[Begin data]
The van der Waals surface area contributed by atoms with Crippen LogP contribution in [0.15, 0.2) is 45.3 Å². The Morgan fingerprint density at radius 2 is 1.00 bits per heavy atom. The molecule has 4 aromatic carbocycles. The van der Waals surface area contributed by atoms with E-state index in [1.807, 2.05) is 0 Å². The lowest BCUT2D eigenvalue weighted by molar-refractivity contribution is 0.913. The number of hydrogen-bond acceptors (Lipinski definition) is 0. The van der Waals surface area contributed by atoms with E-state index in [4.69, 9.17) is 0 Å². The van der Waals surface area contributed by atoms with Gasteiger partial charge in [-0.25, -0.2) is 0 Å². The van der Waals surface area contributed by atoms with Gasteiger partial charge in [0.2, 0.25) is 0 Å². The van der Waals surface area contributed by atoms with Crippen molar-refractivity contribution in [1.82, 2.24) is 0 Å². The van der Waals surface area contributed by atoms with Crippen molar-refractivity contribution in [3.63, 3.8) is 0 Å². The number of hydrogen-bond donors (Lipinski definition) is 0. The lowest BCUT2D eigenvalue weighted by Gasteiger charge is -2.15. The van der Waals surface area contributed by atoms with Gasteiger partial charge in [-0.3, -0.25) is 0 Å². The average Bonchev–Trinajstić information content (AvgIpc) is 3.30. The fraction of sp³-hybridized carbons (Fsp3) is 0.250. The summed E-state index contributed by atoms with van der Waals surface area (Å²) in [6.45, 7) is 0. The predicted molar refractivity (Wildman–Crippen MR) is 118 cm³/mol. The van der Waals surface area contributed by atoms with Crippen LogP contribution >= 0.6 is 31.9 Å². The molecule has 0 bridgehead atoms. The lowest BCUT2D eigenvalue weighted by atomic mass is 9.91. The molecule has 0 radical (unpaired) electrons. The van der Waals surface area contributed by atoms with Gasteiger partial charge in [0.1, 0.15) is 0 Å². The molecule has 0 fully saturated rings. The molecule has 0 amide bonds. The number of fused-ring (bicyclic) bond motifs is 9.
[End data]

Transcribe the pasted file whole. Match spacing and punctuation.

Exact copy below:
The van der Waals surface area contributed by atoms with Crippen LogP contribution in [0.15, 0.2) is 45.3 Å². The Morgan fingerprint density at radius 2 is 1.00 bits per heavy atom. The molecule has 4 aromatic carbocycles. The van der Waals surface area contributed by atoms with E-state index in [1.807, 2.05) is 0 Å². The lowest BCUT2D eigenvalue weighted by molar-refractivity contribution is 0.913. The number of hydrogen-bond acceptors (Lipinski definition) is 0. The van der Waals surface area contributed by atoms with E-state index in [4.69, 9.17) is 0 Å². The van der Waals surface area contributed by atoms with Gasteiger partial charge in [-0.25, -0.2) is 0 Å². The van der Waals surface area contributed by atoms with Gasteiger partial charge in [0.2, 0.25) is 0 Å². The van der Waals surface area contributed by atoms with Crippen molar-refractivity contribution in [1.82, 2.24) is 0 Å². The van der Waals surface area contributed by atoms with Crippen molar-refractivity contribution in [3.63, 3.8) is 0 Å². The number of hydrogen-bond donors (Lipinski definition) is 0. The lowest BCUT2D eigenvalue weighted by Gasteiger charge is -2.15. The van der Waals surface area contributed by atoms with Gasteiger partial charge in [-0.3, -0.25) is 0 Å². The average Bonchev–Trinajstić information content (AvgIpc) is 3.30. The fraction of sp³-hybridized carbons (Fsp3) is 0.250. The summed E-state index contributed by atoms with van der Waals surface area (Å²) in [6.45, 7) is 0. The predicted molar refractivity (Wildman–Crippen MR) is 118 cm³/mol. The van der Waals surface area contributed by atoms with Crippen LogP contribution >= 0.6 is 31.9 Å². The molecule has 0 bridgehead atoms. The lowest BCUT2D eigenvalue weighted by atomic mass is 9.91. The molecule has 0 radical (unpaired) electrons. The van der Waals surface area contributed by atoms with Gasteiger partial charge in [0.1, 0.15) is 0 Å². The molecule has 0 fully saturated rings. The molecule has 0 amide bonds. The number of fused-ring (bicyclic) bond motifs is 9.